Mon Laferte Talks U.S. Tour, New Music and the Influences Behind ‘Norma’
Chilean singer-songwriter Mon Laferte blew up in her home country with the release of 2003’s “La Chica de Rojo.” There could hardly have been a more fitting introduction, as the title itself translates to “The Girl In Red,” which captured the feistiness and vivacity of her music and presence that was bound to set a streaming record in Chile, and demand attention far beyond those confines.
Laferte relocated to Mexico City and became a celebrated chauntenuese there, soon blooming into Latinx icon, earning Grammys for 2013’s “Tornasol” and 2017’s “La Trenza.” Her latest album “Norma” bears her original first name as its title, and was produced by the virtuoso Omar Rodriguez-Lopez of At the Drive In and the Mars Volta. It captures Laferte broadening her palette on certain songs, and adding new flourishes to a sound that already channeled disparate international influences into a striking blend.
Laferte has been taking the world by storm, recently playing the mainstage at Coachella 2019, with a set fully in Spanish that thrilled fans and newcomers alike. Now, she’s making her way back to the U.S. for a headling tour, and has new music and a visual companion to “Norma” on the horizon. Laferte sat down with Entertainment Voice to discuss her music, the influences behind her latest album, what her Coachella experience was like and what’s next.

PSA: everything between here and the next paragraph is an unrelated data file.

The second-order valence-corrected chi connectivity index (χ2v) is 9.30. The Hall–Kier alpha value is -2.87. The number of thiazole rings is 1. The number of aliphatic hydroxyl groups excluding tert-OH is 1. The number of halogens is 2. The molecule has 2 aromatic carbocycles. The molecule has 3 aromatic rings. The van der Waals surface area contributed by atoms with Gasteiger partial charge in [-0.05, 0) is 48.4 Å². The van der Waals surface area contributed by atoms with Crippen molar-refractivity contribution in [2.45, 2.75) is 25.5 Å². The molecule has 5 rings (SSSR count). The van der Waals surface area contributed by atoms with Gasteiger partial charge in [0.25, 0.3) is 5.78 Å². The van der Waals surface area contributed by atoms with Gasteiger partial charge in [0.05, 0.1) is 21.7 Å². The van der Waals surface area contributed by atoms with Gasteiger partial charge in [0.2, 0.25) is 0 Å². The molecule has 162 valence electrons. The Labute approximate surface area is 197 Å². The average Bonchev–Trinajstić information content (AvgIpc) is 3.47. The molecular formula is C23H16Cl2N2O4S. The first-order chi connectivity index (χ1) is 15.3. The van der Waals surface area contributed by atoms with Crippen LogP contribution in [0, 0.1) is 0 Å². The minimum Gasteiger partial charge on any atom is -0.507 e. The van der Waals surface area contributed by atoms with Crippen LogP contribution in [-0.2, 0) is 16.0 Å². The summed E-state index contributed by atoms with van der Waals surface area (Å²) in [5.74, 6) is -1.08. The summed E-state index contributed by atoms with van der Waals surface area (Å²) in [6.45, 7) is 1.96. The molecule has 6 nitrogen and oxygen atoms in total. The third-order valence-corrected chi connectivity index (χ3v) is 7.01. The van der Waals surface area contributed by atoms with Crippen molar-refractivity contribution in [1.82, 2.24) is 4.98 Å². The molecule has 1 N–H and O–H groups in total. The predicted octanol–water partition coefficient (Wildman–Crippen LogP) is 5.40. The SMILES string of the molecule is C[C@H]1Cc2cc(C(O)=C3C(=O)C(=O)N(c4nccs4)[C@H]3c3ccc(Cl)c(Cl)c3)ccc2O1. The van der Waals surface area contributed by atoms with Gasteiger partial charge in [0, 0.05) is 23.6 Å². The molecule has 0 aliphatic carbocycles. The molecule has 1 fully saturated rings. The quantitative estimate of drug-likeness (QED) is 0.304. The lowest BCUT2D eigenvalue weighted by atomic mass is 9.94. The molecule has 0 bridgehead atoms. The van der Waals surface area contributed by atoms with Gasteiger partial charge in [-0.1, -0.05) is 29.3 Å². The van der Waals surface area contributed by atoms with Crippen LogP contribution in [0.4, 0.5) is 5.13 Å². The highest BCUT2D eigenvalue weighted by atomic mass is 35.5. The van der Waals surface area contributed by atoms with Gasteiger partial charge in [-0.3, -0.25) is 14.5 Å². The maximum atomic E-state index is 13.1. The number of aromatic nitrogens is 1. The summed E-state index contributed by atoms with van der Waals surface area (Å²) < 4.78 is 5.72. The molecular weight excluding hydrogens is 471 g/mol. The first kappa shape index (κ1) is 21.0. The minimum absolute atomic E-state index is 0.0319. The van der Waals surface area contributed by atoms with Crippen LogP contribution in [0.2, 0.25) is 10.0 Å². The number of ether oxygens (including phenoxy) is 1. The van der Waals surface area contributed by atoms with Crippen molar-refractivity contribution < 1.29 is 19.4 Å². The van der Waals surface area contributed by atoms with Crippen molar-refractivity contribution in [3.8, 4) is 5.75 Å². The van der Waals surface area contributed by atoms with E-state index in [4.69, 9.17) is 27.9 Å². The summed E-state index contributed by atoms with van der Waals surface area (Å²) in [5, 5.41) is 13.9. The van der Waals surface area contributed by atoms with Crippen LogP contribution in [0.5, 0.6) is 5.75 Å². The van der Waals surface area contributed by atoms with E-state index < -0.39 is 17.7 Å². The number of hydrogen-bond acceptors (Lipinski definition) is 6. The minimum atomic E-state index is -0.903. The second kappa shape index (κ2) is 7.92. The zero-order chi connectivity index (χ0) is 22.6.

Your latest album is titled “Norma,” your given name. Choosing your name as an album title suggests that it is a very personal and defining work that you feel represents your story and your craft. Is this the case? And will you expand on the overall concept of the album?
This album was conceived of as a conceptual album, actually, an audio/visual piece. It’s ten songs that narrate a love story. And, yes, it is a very personal album, and not just this one because it’s my given name, but because all my albums are very personal. But in this case, Norma is my name, but also a double play with the word, because in Spanish “norma” means “the norm.” That story that I’m telling, how those ten songs narrate those ten episodes of a love story, is what repeats itself in every relationship. You fall in love, you’re very happy, you break up, but then you get back together. You tell this story over and over again, and that’s the norm.
Can you tell us about the inspiration behind “El Beso,” the first single off of “Norma?”
So with “El Beso,” I wanted to create a very, very personal song and something that related very much with Chilean music. The final result wasn’t as Chilean as I wanted because the arrangements were not as true, maybe, to the essence of Chilean music, but I wanted to reflect in it that celebration that I remember in music from my roots in Chile.
“Ronroneo,” your first track off the album, has a loungy, atmospheric vibe. Is this something that comes out naturally in your music or something you specifically intended for this song?
I looked specifically for that sound, and the reason is that it brings you to that moment in the relationship when it’s that first look. It’s the attraction, the first moment, and it was meant to be a very sensual cumbia. That’s the loungy cumbia feel that you hear in that song.
Every song on your last album is upbeat and festive. You sing with so much sustained enthusiasm and positive spirit. Where does this inspiration come from?